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The first thing I did was check for blood on my pajamas (I sleep in regular clothes now). But there wasn’t any. The second thing I did was count how many times I had to blink before the image of myself swimming toward shore faded away like smoke under a fan (four or five times). The third thing was remind myself that dreams aren’t real even though they sometimes seem more real than real life (because remember: You can’t trust your senses while you sleep because your brain isn’t connected to reality anymore). After all, if they were real why couldn’t anybody else see them too? And if they weren’t real (or at least partly fantasy), why were some of them so vivid? Why did they sometimes seem more lifelike than reality itself?


Why did some things happen exactly the same way every time you dreamed them over and over again without changing no matter how often or how long you dreamed about them until finally one day something different happened inside this same dream instead of waking up until after it happened? In other words: How often does something exactly like this ever happen in normal life outside your dreams where people can see exactly what happens inside somebody else’s dream? Never! And why else would you sometimes dream about strange things like having a tiny brain inside your head or being somebody else in another time, place, and body who couldn’t even see the real you if he was standing right next to you unless you told him to look inside his own head?




And besides, who said anything had to make sense?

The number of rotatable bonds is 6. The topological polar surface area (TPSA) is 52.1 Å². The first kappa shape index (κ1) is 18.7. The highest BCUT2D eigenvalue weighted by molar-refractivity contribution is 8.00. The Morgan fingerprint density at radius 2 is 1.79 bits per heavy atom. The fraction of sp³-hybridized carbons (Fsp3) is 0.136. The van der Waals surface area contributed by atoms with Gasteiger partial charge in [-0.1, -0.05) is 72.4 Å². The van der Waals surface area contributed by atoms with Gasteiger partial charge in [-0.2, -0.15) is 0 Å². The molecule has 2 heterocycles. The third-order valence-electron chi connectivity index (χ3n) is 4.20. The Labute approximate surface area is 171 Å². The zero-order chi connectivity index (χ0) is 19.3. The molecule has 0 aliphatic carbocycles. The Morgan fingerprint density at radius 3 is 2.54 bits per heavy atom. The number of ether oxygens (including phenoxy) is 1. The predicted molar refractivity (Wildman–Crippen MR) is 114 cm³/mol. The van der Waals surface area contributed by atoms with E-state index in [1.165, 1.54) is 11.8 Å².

So I reminded myself that dreams aren’t real even though they sometimes seem more real than reality (however much of this really sank in is anybody’s guess). And then I yawned and went back to sleep.


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When I woke up again it was morning. My mother had already left for work. The first thing I did was check for blood on my pajamas again (no blood this time either) before going downstairs for breakfast. And while eating my cereal and drinking juice with a straw so as not to mess up my new teeth which still hadn’t come all the way out yet, I thought about what type of game we might play that afternoon when Grandpa came over like he did almost every Sunday after church -- because Grandpa never went except when Mom asked him too since she always told him it was important for me to have strong Christian values and learn how important it is be good so that God would let me into Heaven whenever I died no matter how bad things got here on Earth.





That is to say, Mom always told Grandpa how important it was for me keep regular church attendance even though she didn’t go herself anymore since she said all the same stuff happened there now just like everywhere else now that people didn’t listen or care anymore except only louder because church made them feel extra holy somehow whenever they raised their voices louder than everybody else while preaching sermons nobody could understand anyway because they were still trying too hard to sound holy instead of listening or caring about what the words actually meant instead of just hearing them plus using bigger words than everybody else so everybody could tell how special they were compared with other folks who couldn’t even understand the words they were saying out loud.


And Mom said it was just like riding in a car when you’re with somebody who keeps driving faster than everybody else while having to lean harder on the horn than everybody else so that people would move over and let them pass even though there was room for everybody else too.